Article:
The  word  'mo'ed', as used in Genesis 1:14, refers   to  the  holy observances  and  convocations that God commands to  be  observed during the year.

The Genesis record reveals the following:

At creation,  God  gave  a method  to calculate when to observe his special days. Eventually, he found Cain guilty of  violating  his  law; therefore, it must be logically concluded that Adam  and  his family had an understanding of at  least  some  of God's  special  observances, a sacrificial  system of worship, and the ten commandments.

The  scriptures  record  that  Able  was  righteous  (Matt.23:35; Heb.11:4)  because he kept the law of God, and keeping the law  of God defines righteousness (Psa.19:7-9; 119:30). We also know that Noah  was one of the eight preachers of  righteousness  (Gen.6:9; 2.Pet.2:5);  therefore,  it is evident that, before the  great flood, the observance and practice of God's law was being taught.

After The Flood

After the great flood, the laws of God were still in effect.   God made  promises  to Abraham because he obeyed  and  worshiped  God according to his commandments, statutes, and laws:

"And in your seed shall all nations of the earth be  blessed; Because  that  Abraham obeyed my voice, and kept  my  charge,  my commandments, my statutes, and my laws" (Gen.26:4-5 KJV).

The Statutes

What  are the statutes of God?  There is a partial answer  to this  question  in Leviticus 23. Because one of the  statutes  mentioned  in Leviticus 23  concerns the keeping of the  annual  observances of God, we must conclude that Abraham had knowledge  of at least some of these special days.


Although  it  is not specifically recorded in the  Bible,  it  is very  likely  that, before the descendants of Abraham  began  to live  in Egypt, they worshiped God in the same way he  didCoffering sacrifices and keeping the other laws of God.

While in Egypt, the Israelites lost most of their knowledge about  how to worship God through the offering of  sacrifices and the observing of his special days of worship.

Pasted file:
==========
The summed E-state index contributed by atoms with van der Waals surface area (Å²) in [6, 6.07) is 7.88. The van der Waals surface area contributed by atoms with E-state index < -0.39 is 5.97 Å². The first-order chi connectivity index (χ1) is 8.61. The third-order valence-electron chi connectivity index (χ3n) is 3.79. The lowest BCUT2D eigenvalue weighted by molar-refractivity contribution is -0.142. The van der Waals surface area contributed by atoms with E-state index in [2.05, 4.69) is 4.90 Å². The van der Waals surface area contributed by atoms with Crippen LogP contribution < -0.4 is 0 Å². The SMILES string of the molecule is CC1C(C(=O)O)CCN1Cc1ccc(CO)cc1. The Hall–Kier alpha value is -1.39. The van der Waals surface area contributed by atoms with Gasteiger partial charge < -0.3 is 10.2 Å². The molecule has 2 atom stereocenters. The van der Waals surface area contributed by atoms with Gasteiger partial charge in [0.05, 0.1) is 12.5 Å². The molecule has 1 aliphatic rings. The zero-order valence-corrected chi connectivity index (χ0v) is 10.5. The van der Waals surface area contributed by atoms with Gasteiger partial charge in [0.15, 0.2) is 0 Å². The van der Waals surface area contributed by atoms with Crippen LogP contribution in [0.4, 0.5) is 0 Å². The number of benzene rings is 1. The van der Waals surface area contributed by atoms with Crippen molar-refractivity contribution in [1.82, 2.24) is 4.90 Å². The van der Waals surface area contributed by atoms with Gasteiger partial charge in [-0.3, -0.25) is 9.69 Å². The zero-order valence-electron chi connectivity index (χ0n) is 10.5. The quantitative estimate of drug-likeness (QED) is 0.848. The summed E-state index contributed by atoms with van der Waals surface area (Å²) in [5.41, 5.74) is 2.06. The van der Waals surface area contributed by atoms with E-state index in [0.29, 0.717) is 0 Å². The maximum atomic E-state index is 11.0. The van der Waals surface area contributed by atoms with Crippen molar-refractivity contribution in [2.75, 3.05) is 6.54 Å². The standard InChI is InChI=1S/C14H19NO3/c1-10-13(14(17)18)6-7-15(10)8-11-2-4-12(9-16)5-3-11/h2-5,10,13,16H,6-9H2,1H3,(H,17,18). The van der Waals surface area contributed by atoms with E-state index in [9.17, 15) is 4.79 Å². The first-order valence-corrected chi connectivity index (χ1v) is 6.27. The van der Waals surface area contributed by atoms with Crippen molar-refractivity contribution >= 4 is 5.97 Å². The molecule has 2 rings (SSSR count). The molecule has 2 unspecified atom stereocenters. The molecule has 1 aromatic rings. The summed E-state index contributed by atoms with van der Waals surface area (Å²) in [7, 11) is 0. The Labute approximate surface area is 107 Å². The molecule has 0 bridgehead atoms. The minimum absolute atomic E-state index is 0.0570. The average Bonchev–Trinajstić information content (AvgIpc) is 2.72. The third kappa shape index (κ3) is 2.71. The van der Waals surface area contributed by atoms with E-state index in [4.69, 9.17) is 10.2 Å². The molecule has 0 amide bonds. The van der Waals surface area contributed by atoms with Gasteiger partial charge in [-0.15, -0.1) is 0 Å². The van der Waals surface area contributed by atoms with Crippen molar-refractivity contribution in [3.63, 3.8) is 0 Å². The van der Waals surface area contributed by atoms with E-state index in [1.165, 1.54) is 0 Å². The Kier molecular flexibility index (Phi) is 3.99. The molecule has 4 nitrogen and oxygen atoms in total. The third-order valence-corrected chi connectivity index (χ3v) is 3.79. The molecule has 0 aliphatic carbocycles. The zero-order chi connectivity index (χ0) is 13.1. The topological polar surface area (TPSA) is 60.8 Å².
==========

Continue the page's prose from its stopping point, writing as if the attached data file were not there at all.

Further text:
As God prepared to free the Israelites from slavery, he  revealed the   month and the day from which all of his  commanded  observances were  to  be calculated. This is important because he  gave  this information before the Israelites received instructions about the Passover, the Festival of Unleavened Bread, the Ten  Commandments, or the Sabbath. See Ex.12:1-25; and chapters 19 & 20.


Exodus 29:38-46 shows that, during Moses' first 40  days  on Mount  Sinai,  God gave instructions for  the  daily  sacrificial worship service and placed  special significance on the Sabbath, the  New Moons, and the annual festivals by requiring  additional sacrifices  on these special days (Num.chps.28 & 29). By doing  this, God  revealed that these days are very special to him, and that they are not like any other days of the year. Moreover, it is evident that Israel was required to worship God through the sacrificial system and the observance  of these special days during the year.

An Identifying Sign

The Israelites were chosen by God to become an example of  righteousness to the world. God gave them his righteous laws to govern their  national and individual behavior and he gave them a  worship system  that was different from all other  nations.  By  their obedience  to God's law and their performance of his formal  worship system, the Israelites would be set apart from the world and identified as his people.

God's Sabbaths

"And  the  Lord  spoke to Moses, saying, Speak you  also  to  the children  of Israel, saying, Truly my sabbaths  you shall  keep: for it is a sign between me and you throughout your generations; that you  may know that I am the Lord that  does  sanctify  you" (Ex.31:12-13 KJV).

These Sabbaths are not Israel's Sabbaths, nor are they the  Jew's Sabbaths; they are God's Sabbaths. God clearly said, "My sabbaths you shall keep:" These Sabbaths belong to God!  They are his! And he requires their observance for a specific purpose. The Hebrew word 'owth' in Exodus 31:13, is translated into the English as 'sign' and it can mean 'a  mark', 'a sign',  or 'an ensign which is voluntarily accepted', 'a flag', 'a beacon', 'a monument', 'evidence', or 'a token.' The keeping of these Sabbaths  by  the Israelites was one of the signs that they were the people of  the Creator God.

God's Festivals